When Matt Doherty made the move from Wolverhampton Wanderers to Tottenham Hotspur in the summer of 2020, it was seen as just reward for the remarkable levels of performance he had demonstrated during his time in the Black Country. With José Mourinho about to embark on his first full season in charge, it was seen as a chance for Doherty to establish himself at a bigger club that was taking steps towards challenging for the game’s biggest honours.
We all know what happened next as far as Mourinho is concerned. After a strong start to the campaign, Spurs’ form dipped dramatically over the winter period, eventually leading to the Portuguese coach’s dismissal from the club, which was fully expected by those who bet online at Skybet.
Since then, three different men have taken the helm — Ryan Mason as interim boss towards the end of last season, Nuno Espírito Santo at the beginning of the current campaign, before he was sacked and replaced by the enigmatic Antonio Conte — and it’s fair to say that Doherty has struggled to establish himself under any of them.
He would have hoped that the arrival of Nuno, whom he worked under at Wolves with great success, would trigger an upturn in his own personal form, but as Tottenham struggled as a collective unit, so too did Doherty fail to produce the goods.
Now, he seems to be at a crossroads. Having been given the starting berth on a few occasions by Conte, it’s difficult to say that he has grasped the opportunity with both hands. A couple of appearances as a half-time substitute earned him a start against Chelsea at Stamford Bridge, but Spurs’ 2-0 defeat won’t have helped his cause.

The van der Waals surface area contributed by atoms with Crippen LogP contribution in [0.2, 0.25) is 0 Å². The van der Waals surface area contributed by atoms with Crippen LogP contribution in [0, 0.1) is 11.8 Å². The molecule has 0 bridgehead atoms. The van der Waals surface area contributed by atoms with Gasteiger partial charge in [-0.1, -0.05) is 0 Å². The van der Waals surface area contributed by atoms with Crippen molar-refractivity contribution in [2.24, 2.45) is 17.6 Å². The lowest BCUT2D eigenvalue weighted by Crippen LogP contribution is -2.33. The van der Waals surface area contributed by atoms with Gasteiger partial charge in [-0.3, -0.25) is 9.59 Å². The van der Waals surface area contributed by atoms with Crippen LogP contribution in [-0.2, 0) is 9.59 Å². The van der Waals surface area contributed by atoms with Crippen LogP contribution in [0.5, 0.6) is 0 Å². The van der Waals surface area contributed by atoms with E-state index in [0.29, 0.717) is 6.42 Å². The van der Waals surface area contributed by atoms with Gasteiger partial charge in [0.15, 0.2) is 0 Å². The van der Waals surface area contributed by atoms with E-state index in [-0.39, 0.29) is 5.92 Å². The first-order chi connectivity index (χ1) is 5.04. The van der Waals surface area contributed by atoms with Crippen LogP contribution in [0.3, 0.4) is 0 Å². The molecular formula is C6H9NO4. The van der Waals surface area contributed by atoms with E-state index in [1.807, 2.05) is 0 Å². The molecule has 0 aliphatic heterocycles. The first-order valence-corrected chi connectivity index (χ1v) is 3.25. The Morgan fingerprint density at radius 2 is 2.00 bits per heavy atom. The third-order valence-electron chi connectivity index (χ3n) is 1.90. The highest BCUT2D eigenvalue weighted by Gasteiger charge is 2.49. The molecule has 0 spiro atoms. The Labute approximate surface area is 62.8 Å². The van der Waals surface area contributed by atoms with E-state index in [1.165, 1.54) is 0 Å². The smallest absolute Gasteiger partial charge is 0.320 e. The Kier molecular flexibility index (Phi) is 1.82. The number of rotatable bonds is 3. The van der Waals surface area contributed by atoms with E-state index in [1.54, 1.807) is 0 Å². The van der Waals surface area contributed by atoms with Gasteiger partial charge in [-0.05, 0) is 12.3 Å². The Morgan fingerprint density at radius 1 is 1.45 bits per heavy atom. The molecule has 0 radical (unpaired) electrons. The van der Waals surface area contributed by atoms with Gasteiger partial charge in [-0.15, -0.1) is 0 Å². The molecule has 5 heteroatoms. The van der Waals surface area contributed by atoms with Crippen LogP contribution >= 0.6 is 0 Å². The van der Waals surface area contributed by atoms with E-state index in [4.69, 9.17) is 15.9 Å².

At the age of 30, Doherty probably only has two or three years left at his peak, and he’ll have to question whether he wants to spend the rest of his contract on the bench at Tottenham. His current deal still has two years to run after this season, so it will be interesting to see if he pushes for a move away from the Tottenham Hotspur Stadium this summer.
Of course, the other option is to knuckle down and fight for his place. If Doherty can rediscover the form that made him such a rampaging threat at Wolves, he would fit snugly into any top Premier League club starting 11, and that’s the kind of form he’ll have to show if he’s to impress Conte.
He has had to share the right-back slot with Emerson Royal and Japhet Tanganga this season, but with the former failing to impress since joining from Barcelona this summer, and the latter still yet to entirely convince at this level, it’s certainly fair to say that the right-back slot is there to be claimed.
Doherty can also put in a shift in a right-midfield position, but when you consider the attacking riches at Tottenham’s disposal, it seems as though that is an unrealistic option for the Irishman.
The next few months will be crucial in terms of Doherty’s career. Having established himself as a regular for the Republic of Ireland, he won’t be content to warm the bench at a Premier League club. He is too good a player not to be utilised, but it’s up to him to demonstrate to Conte that he has the talent to be a permanent fixture in Tottenham’s starting line-up.